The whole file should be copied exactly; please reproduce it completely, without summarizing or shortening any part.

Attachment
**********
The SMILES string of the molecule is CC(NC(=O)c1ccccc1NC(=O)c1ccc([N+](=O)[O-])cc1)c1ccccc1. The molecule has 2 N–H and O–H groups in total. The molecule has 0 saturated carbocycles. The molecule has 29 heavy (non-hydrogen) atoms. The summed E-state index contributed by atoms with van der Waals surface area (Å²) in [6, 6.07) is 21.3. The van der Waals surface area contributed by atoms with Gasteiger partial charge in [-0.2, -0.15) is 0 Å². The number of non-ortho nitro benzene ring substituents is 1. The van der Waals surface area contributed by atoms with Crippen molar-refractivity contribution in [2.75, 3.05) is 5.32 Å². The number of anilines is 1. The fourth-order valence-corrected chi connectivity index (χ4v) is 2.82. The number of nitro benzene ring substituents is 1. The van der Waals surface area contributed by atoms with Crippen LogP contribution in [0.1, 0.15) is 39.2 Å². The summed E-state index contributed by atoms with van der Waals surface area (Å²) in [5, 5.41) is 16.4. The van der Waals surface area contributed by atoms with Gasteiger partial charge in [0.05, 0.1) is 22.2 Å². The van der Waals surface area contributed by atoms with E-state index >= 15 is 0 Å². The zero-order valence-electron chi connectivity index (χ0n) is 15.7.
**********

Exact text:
The SMILES string of the molecule is CC(NC(=O)c1ccccc1NC(=O)c1ccc([N+](=O)[O-])cc1)c1ccccc1. The molecule has 2 N–H and O–H groups in total. The molecule has 0 saturated carbocycles. The molecule has 29 heavy (non-hydrogen) atoms. The summed E-state index contributed by atoms with van der Waals surface area (Å²) in [6, 6.07) is 21.3. The van der Waals surface area contributed by atoms with Gasteiger partial charge in [-0.2, -0.15) is 0 Å². The number of non-ortho nitro benzene ring substituents is 1. The van der Waals surface area contributed by atoms with Crippen molar-refractivity contribution in [2.75, 3.05) is 5.32 Å². The number of anilines is 1. The fourth-order valence-corrected chi connectivity index (χ4v) is 2.82. The number of nitro benzene ring substituents is 1. The van der Waals surface area contributed by atoms with Crippen LogP contribution in [0.1, 0.15) is 39.2 Å². The summed E-state index contributed by atoms with van der Waals surface area (Å²) in [5, 5.41) is 16.4. The van der Waals surface area contributed by atoms with Gasteiger partial charge in [0.05, 0.1) is 22.2 Å². The van der Waals surface area contributed by atoms with E-state index >= 15 is 0 Å². The zero-order valence-electron chi connectivity index (χ0n) is 15.7.